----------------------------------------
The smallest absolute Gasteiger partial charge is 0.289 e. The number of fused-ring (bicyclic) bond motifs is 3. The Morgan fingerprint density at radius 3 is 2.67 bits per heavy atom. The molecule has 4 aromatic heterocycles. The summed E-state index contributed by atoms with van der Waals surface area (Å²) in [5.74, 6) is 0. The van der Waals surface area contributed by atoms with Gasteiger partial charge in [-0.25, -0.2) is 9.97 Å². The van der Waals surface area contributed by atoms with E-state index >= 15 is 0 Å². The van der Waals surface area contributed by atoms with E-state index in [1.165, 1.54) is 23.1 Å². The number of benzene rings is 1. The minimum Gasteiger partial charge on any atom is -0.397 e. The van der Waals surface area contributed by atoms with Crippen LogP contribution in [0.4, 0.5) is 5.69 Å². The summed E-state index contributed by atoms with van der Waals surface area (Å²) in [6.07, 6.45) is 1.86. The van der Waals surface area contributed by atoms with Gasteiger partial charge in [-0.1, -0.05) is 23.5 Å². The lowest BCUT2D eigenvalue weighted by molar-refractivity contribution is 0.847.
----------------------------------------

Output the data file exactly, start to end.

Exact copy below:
The smallest absolute Gasteiger partial charge is 0.289 e. The number of fused-ring (bicyclic) bond motifs is 3. The Morgan fingerprint density at radius 3 is 2.67 bits per heavy atom. The molecule has 4 aromatic heterocycles. The summed E-state index contributed by atoms with van der Waals surface area (Å²) in [5.74, 6) is 0. The van der Waals surface area contributed by atoms with Gasteiger partial charge in [-0.25, -0.2) is 9.97 Å². The van der Waals surface area contributed by atoms with E-state index >= 15 is 0 Å². The van der Waals surface area contributed by atoms with E-state index in [1.165, 1.54) is 23.1 Å². The number of benzene rings is 1. The minimum Gasteiger partial charge on any atom is -0.397 e. The van der Waals surface area contributed by atoms with Crippen LogP contribution in [0.4, 0.5) is 5.69 Å². The summed E-state index contributed by atoms with van der Waals surface area (Å²) in [6.07, 6.45) is 1.86. The van der Waals surface area contributed by atoms with Gasteiger partial charge in [-0.1, -0.05) is 23.5 Å². The lowest BCUT2D eigenvalue weighted by molar-refractivity contribution is 0.847.